Table 2. Metronidazole concentrations measured using high-performance liquid chromatography. The regular patient was treated with a long-term metronidazole dose of 12 mg/kg twice a day
Individuals                 Weight (kg)         Sample            Concentration (µg/ml)
Intoxicated patient     7.3                      serum A             1.3551
                                                             CSF                    1.388
                                                             serum B              0.209
                                                             serum C             0.1551
                                                             serum D             0.1416
Regular patient          18.6                    serum                0.5033
Healthy dog               11.2                    serum                 0.0

A = day of presentation, B = two days after discontinuation (AD), C = two weeks AD, CSF = cerebrospinal fluid, D = four weeks AD


DISCUSSION AND CONCLUSIONS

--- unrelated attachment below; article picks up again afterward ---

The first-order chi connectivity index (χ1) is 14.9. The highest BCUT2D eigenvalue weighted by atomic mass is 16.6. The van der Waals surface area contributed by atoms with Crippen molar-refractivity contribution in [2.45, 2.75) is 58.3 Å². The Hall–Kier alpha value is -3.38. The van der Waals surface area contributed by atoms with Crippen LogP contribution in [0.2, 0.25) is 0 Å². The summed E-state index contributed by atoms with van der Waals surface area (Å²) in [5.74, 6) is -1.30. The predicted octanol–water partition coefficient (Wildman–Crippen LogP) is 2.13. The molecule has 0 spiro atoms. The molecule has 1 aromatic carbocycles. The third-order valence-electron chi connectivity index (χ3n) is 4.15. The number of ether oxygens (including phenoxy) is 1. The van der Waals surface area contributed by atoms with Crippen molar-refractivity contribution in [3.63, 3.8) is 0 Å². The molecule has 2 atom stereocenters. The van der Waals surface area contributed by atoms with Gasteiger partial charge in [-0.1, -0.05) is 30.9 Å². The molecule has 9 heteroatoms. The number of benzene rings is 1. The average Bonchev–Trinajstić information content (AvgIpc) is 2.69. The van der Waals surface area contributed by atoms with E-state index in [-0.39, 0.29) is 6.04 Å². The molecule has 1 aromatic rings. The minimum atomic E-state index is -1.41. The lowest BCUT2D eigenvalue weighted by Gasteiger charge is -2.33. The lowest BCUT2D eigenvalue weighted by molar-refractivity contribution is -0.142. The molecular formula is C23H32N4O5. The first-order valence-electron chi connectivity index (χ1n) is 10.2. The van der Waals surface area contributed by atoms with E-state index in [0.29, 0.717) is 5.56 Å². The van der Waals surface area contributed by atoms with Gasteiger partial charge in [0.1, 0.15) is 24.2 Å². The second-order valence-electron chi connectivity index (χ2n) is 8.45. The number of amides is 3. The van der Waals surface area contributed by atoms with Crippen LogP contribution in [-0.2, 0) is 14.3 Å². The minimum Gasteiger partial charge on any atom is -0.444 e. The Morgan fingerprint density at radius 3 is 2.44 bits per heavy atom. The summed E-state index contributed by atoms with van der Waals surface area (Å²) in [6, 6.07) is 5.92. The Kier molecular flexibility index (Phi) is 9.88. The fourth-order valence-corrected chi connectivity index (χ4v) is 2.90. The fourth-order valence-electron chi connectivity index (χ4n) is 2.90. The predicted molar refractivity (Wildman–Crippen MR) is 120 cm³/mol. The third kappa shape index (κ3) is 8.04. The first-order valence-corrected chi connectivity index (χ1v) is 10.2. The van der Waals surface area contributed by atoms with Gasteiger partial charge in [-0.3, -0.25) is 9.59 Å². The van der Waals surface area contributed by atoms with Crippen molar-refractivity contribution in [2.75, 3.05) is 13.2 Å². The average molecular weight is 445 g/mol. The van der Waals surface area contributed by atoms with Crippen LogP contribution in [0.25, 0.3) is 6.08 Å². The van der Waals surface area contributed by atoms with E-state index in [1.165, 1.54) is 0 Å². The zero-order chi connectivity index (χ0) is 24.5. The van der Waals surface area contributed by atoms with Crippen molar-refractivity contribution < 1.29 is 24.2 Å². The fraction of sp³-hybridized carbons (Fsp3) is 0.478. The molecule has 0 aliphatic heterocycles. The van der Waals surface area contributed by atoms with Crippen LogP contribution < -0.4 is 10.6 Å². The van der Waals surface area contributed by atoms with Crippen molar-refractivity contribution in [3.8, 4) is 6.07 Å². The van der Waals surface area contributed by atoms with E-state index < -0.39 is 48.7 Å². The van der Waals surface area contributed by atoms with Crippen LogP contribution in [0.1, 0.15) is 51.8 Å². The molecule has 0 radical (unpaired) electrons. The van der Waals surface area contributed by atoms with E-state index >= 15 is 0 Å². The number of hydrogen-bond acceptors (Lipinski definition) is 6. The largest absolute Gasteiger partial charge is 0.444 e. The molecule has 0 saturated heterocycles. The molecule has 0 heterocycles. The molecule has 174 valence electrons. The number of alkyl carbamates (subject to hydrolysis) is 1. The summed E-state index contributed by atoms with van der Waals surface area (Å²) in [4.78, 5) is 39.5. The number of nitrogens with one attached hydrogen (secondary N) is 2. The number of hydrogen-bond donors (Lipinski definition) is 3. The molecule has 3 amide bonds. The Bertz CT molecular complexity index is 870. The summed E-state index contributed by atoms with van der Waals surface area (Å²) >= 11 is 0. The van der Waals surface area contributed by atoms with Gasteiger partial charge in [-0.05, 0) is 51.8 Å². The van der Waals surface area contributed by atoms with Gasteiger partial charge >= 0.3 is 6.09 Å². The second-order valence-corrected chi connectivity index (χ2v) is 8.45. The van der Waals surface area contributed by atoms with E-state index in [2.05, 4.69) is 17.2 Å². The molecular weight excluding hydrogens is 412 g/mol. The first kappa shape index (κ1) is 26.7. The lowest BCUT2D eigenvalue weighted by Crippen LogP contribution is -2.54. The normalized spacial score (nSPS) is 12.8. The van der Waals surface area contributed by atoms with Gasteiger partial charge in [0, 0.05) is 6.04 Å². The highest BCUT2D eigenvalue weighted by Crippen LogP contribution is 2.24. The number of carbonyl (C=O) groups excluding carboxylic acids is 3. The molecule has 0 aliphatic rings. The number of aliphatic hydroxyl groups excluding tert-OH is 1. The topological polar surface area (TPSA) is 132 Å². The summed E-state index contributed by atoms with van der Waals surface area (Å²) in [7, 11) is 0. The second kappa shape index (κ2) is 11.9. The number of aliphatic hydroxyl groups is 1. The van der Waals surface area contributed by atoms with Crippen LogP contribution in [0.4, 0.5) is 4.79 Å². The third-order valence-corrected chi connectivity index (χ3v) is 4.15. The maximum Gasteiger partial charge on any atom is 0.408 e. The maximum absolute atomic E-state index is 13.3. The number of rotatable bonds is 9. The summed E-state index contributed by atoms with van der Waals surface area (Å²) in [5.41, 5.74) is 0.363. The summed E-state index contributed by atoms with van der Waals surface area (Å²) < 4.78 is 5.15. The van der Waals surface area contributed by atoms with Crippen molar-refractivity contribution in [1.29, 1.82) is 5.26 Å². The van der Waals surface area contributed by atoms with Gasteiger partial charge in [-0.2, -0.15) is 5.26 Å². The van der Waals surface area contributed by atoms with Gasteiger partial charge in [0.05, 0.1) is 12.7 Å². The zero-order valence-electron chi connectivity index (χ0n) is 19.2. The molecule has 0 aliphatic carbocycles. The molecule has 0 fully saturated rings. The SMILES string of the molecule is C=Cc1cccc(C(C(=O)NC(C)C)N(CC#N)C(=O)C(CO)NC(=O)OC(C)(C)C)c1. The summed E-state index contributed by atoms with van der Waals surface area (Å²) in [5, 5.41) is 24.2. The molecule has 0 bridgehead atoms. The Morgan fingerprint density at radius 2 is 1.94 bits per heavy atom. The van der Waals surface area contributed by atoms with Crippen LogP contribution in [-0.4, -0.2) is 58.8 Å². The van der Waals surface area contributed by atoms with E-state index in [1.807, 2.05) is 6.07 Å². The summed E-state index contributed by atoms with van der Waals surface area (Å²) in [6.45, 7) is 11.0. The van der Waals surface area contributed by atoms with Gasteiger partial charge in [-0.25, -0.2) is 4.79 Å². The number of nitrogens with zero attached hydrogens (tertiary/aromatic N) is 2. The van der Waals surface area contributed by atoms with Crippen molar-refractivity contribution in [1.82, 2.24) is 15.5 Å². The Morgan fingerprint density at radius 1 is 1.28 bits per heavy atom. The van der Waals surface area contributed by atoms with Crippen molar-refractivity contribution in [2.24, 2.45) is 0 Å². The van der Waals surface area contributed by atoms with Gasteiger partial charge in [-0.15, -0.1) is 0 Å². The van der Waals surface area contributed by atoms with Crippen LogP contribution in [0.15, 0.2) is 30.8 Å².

The presented case report depicts the risks of a long-term (more than one week) high-dose MTZ therapy in dogs. The symptoms detected in our patient revealed a vestibulocerebellar disorder which corresponds to the supposed mechanism of MTZ toxicity. These signs are commonly described in the literature but some dogs are presented with a history of seizures or only spastic tetraparesis (Dow et al. 1989; Fitch et al. 1991). Due to the history and symptomatology of our patient, MTZ toxicity was the first differential diagnosis that was considered. Because of peracute progressive signs, the owner accepted a complete neurodiagnostic procedure to exclude every potential cause of the patient’s condition. In human patients, cerebellar toxicity can infrequently result from MTZ treatment and is related to high cumulative doses ranging from 25 to 1080 g (Patel et al. 2008). Most commonly, neurotoxicity in dogs is manifested after a chronic-moderate to high-dose therapy. Signs of intoxication include anorexia, depression, mydriasis, nystagmus, ataxia, and head-tilt, as well as deficits of proprioception, joint knuckling, disorientation, tremors, seizures, bradycardia, rigidity and stiffness (Dow et al. 1989). At high doses, MTZ has been reported to induce severe central nervous system (CNS) dysfunction in dogs – in the past, a dosage of 66 mg/kg/day was recommended for the MTZ treatment of giardia sis (Dow et al. 1989). After a number of reports of intoxication, the dosage rate of 30 mg/kg/day, which is closer to those prescribed in humans, was suggested (Dow et al. 1989). MTZ intoxication has also been described in cats and the forebrain signs are more common than the vestibulocerebellar ones in this species (Saxon and Magne 1993; Olson et al. 2005). In three cats with MTZ neurotoxicosis, nystagmus, which is a typical feature of the MTZ intoxication in dogs, was missing (Saxon and Magne 1993). The dose administered in our patient can lead to neurotoxicity within two weeks – susceptibility to MTZ seems to vary depending on the individual and the risk of treatment lies in the extent of depot with cumulative doses. In five dogs, MTZ administered for 3–14 days (dosage rate 67.3–129.0 mg/kg/day) led to the acute development of CNS dysfunction. Clinical signs began with anorexia and intermittent vomiting and progressed to generalised ataxia and positional vertical nystagmus (Dow et al. 1989). Moreover, extreme doses (more than 100 mg/kg/day) can produce clinical toxicity in a few days (Dow et al. 1989; Wright and Tyler 2003). The duration of common MTZ treatment should not generally exceed 10 days (according to the instructions in the manufacturer’s leaflet). For longer therapy, there should be a strict indication or cultivation results – neither of these were available for our patient, who later suffered from neurological complications. Post-mortem histopathological examination of the CNS of intoxicated dogs revealed lesions and deaths of Purkinje cells, axonal damage as a consequence of vasogenic oedema, as well as an inhibition of RNA synthesis (Scharer 1972; Fitch et al. 1991; Agarwal et al. 2016). In our patient, who survived the intoxication and improved greatly upon the discontinuation of therapy, ante- or postmortem biopsies were considered unnecessary and were not taken. In cases of MTZ toxicosis, magnetic resonance imaging (MRI) can be useful and may detect affected predilection areas. In humans, abnormal bilateral symmetric T2 hyperintense lesions in the cerebellar dentate nucleus, midbrain, dorsal pons, medulla, corpus callosum and cerebral white matter were described (Ahmed et al. 1995; Kim et al. 2007). In our case, we conducted only a CT as a time-saving step which was necessary to rule out other pathological conditions (mainly vascular or neoplastic diseases which may resemble metronidazole poisoning) with respect to the acute patient’s clinical course (Fitzgerald 2013). We therefore did not have any brain MRI scans which may be a limitation of our diagnostic procedure. The exact mechanism of MTZ toxicity is unknown, but is hypothesised to be modulated by the affinity of MTZ for gamma-aminobutyric acid (GABA) receptor sites in the vestibulocerebellum; it is interesting that both the chemical structure as well as clinical signs of the MTZ toxicity are similar to the benzodiazepine antagonist flumazenil, which also binds GABA receptors (Evans et al. 2003). The treatment of intoxicated patients consists of immediate MTZ discontinuation and supportive care in combination with diazepam administration. A return to normal clinical condition takes 1–2 weeks; diazepam significantly shortens the recovery time. In 21 dogs intoxicated with MTZ, the recovery time was 38 h in patients treated with diazepam and 11 days in untreated ones (Evans et al. 2003). Diazepam is believed to exert its anti-vertiginous effect by promoting the effects of GABA and reducing subsequent vestibular system excitement (Ryu and McCabe 1974; Matsuoka et al. 1975; Steiner and Felix 1976; Pettorossi et al. 1982; Evans et al. 2003). The excitatory signals are transmitted through the NMDA and AMPA glutamate receptors in the vestibular system; strategies aimed at controlling these pathways are still in the experimental stages (Li et al. 2012). A sufficient dose of diazepam in these cases is 0.5 mg/kg orally or intravenously twice or three times a day for at least three days. In our patient, we observed a great improvement within 72 h at a dose of 0.5 mg/kg orally twice a day. To the authors’ knowledge, MTZ concentrations are not usually determined in intoxicated dogs. Fitch et al. (1991) measured the MTZ concentration in an intoxicated dog one week after the withdrawal from the MTZ. The determined concentration was 47 mEq/ml, but they did not compare that value to other dogs (human therapeutic concentrations are less than 20 mEq/ml) and did not describe the utilised laboratory technique. In general, MTZ concentrations are frequently measured using chromatographic techniques (Das et al. 2015). In our patient, we used HPLC to determine the serum and CSF concentrations of MTZ. These results were compared to the serum concentrations in a clinically healthy dog and one patient treated with appropriate doses of the drug. Due to the necessity of general anaesthesia for CSF collection, this was not collected in the control dogs. The MTZ serum concentration in our patient was more than twice as high as in an appropriately treated dog, had a rapidly decreasing tendency after the withdrawal from MTZ and was equal to the concentration in CSF (Table 2). Identical MTZ concentrations in the serum and CSF support the presumption that MTZ readily penetrates the blood-CSF and bloodbrain barrier (Jokipii et al. 1977; Warner et al. 1979; Hoffmann et al. 1984; Nau et al. 2010). Nevertheless, while HPLC can be beneficial for monitoring the drug concentrations in the intoxicated dogs, it is not sufficient to establish the final diagnosis without further investigations. In humans, some studies have shown that neurotoxicity does not seem to correlate with MTZ concentrations in the serum or CSF but further studies in veterinary medicine are warranted (Kusumi et al. 1980; Dow et al. 1989; Wright and Tyler 2003). Whenever an animal presents with central vestibular and cerebellar signs, a thorough drug history should be obtained. MTZ neurotoxicosis can develop suddenly and if unrecognised, may be fatal. The MTZ dose should be chosen following the current recommendations and tailored to the individual animal (Wright and Tyler 2003). During the four-week follow-up period, no neurological symptoms or signs of colitis were observed in our patient. One year after the intoxication, the patient is clinically healthy without any neurological deficits or symptoms of colitis.